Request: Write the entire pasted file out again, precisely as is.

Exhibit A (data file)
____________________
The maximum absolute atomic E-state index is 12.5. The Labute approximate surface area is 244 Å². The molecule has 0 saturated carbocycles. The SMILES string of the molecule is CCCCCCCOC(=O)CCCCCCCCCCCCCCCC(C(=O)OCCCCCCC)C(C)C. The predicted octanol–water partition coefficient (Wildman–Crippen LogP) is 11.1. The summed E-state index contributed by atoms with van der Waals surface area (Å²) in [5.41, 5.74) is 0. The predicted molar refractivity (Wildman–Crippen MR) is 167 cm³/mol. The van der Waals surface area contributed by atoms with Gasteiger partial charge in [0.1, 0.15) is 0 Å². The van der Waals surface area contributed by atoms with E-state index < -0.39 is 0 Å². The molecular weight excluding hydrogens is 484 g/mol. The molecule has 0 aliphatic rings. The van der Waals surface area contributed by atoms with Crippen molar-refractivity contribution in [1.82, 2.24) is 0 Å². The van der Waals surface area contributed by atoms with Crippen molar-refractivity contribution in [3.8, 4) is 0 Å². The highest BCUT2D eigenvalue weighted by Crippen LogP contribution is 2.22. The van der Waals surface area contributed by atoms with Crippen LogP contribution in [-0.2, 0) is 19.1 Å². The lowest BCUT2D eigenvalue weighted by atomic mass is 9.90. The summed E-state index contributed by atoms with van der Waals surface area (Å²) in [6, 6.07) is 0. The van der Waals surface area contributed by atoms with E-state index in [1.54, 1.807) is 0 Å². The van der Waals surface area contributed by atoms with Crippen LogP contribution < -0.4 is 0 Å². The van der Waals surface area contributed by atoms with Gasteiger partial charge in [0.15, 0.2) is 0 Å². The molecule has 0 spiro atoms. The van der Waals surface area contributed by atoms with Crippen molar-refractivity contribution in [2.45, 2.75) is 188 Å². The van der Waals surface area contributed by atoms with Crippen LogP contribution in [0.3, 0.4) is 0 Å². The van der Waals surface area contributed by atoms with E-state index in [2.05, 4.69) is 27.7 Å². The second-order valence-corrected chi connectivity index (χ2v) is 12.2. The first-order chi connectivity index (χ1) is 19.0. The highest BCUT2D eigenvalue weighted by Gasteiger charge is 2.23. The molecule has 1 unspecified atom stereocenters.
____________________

The maximum absolute atomic E-state index is 12.5. The Labute approximate surface area is 244 Å². The molecule has 0 saturated carbocycles. The SMILES string of the molecule is CCCCCCCOC(=O)CCCCCCCCCCCCCCCC(C(=O)OCCCCCCC)C(C)C. The predicted octanol–water partition coefficient (Wildman–Crippen LogP) is 11.1. The summed E-state index contributed by atoms with van der Waals surface area (Å²) in [5.41, 5.74) is 0. The predicted molar refractivity (Wildman–Crippen MR) is 167 cm³/mol. The van der Waals surface area contributed by atoms with Gasteiger partial charge in [0.1, 0.15) is 0 Å². The van der Waals surface area contributed by atoms with E-state index < -0.39 is 0 Å². The molecular weight excluding hydrogens is 484 g/mol. The molecule has 0 aliphatic rings. The van der Waals surface area contributed by atoms with Crippen molar-refractivity contribution in [1.82, 2.24) is 0 Å². The van der Waals surface area contributed by atoms with Crippen molar-refractivity contribution in [3.8, 4) is 0 Å². The highest BCUT2D eigenvalue weighted by Crippen LogP contribution is 2.22. The van der Waals surface area contributed by atoms with Crippen LogP contribution in [-0.2, 0) is 19.1 Å². The lowest BCUT2D eigenvalue weighted by atomic mass is 9.90. The summed E-state index contributed by atoms with van der Waals surface area (Å²) in [6, 6.07) is 0. The van der Waals surface area contributed by atoms with E-state index in [1.54, 1.807) is 0 Å². The van der Waals surface area contributed by atoms with Crippen LogP contribution < -0.4 is 0 Å². The van der Waals surface area contributed by atoms with Gasteiger partial charge in [0.15, 0.2) is 0 Å². The molecule has 0 spiro atoms. The van der Waals surface area contributed by atoms with Crippen molar-refractivity contribution in [2.45, 2.75) is 188 Å². The van der Waals surface area contributed by atoms with Crippen LogP contribution in [0.3, 0.4) is 0 Å². The van der Waals surface area contributed by atoms with E-state index in [2.05, 4.69) is 27.7 Å². The second-order valence-corrected chi connectivity index (χ2v) is 12.2. The first-order chi connectivity index (χ1) is 19.0. The highest BCUT2D eigenvalue weighted by Gasteiger charge is 2.23. The molecule has 1 unspecified atom stereocenters.